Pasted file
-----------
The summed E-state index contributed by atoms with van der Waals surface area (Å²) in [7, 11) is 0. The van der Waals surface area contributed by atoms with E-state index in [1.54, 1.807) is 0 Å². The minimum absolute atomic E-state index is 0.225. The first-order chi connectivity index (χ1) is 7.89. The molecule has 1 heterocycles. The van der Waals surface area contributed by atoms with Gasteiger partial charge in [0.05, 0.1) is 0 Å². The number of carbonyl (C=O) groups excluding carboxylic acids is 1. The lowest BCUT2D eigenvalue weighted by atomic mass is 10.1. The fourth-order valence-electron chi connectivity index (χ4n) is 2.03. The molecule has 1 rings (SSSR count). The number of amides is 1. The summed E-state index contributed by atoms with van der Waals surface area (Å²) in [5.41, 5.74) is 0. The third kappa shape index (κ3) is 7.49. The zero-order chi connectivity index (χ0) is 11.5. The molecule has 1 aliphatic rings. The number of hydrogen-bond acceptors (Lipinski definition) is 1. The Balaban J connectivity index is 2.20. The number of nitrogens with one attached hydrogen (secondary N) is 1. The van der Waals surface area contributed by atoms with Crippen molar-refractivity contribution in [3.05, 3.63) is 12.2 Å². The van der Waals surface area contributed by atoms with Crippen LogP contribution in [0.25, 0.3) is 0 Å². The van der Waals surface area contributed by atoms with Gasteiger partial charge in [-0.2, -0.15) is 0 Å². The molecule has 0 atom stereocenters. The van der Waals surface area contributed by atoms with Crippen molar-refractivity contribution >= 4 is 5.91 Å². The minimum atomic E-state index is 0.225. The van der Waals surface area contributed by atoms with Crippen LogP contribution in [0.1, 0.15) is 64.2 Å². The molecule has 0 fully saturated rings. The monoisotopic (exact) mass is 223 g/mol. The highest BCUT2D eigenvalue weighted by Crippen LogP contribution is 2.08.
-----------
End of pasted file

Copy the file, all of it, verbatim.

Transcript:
The summed E-state index contributed by atoms with van der Waals surface area (Å²) in [7, 11) is 0. The van der Waals surface area contributed by atoms with E-state index in [1.54, 1.807) is 0 Å². The minimum absolute atomic E-state index is 0.225. The first-order chi connectivity index (χ1) is 7.89. The molecule has 1 heterocycles. The van der Waals surface area contributed by atoms with Gasteiger partial charge in [0.05, 0.1) is 0 Å². The number of carbonyl (C=O) groups excluding carboxylic acids is 1. The lowest BCUT2D eigenvalue weighted by atomic mass is 10.1. The fourth-order valence-electron chi connectivity index (χ4n) is 2.03. The molecule has 1 rings (SSSR count). The number of amides is 1. The summed E-state index contributed by atoms with van der Waals surface area (Å²) in [5.41, 5.74) is 0. The third kappa shape index (κ3) is 7.49. The zero-order chi connectivity index (χ0) is 11.5. The molecule has 1 aliphatic rings. The number of hydrogen-bond acceptors (Lipinski definition) is 1. The Balaban J connectivity index is 2.20. The number of nitrogens with one attached hydrogen (secondary N) is 1. The van der Waals surface area contributed by atoms with Crippen molar-refractivity contribution in [3.05, 3.63) is 12.2 Å². The van der Waals surface area contributed by atoms with Crippen LogP contribution in [0.25, 0.3) is 0 Å². The van der Waals surface area contributed by atoms with Gasteiger partial charge in [-0.2, -0.15) is 0 Å². The molecule has 0 atom stereocenters. The van der Waals surface area contributed by atoms with Crippen molar-refractivity contribution >= 4 is 5.91 Å². The minimum atomic E-state index is 0.225. The van der Waals surface area contributed by atoms with Crippen LogP contribution in [0.1, 0.15) is 64.2 Å². The molecule has 0 fully saturated rings. The monoisotopic (exact) mass is 223 g/mol. The highest BCUT2D eigenvalue weighted by Crippen LogP contribution is 2.08.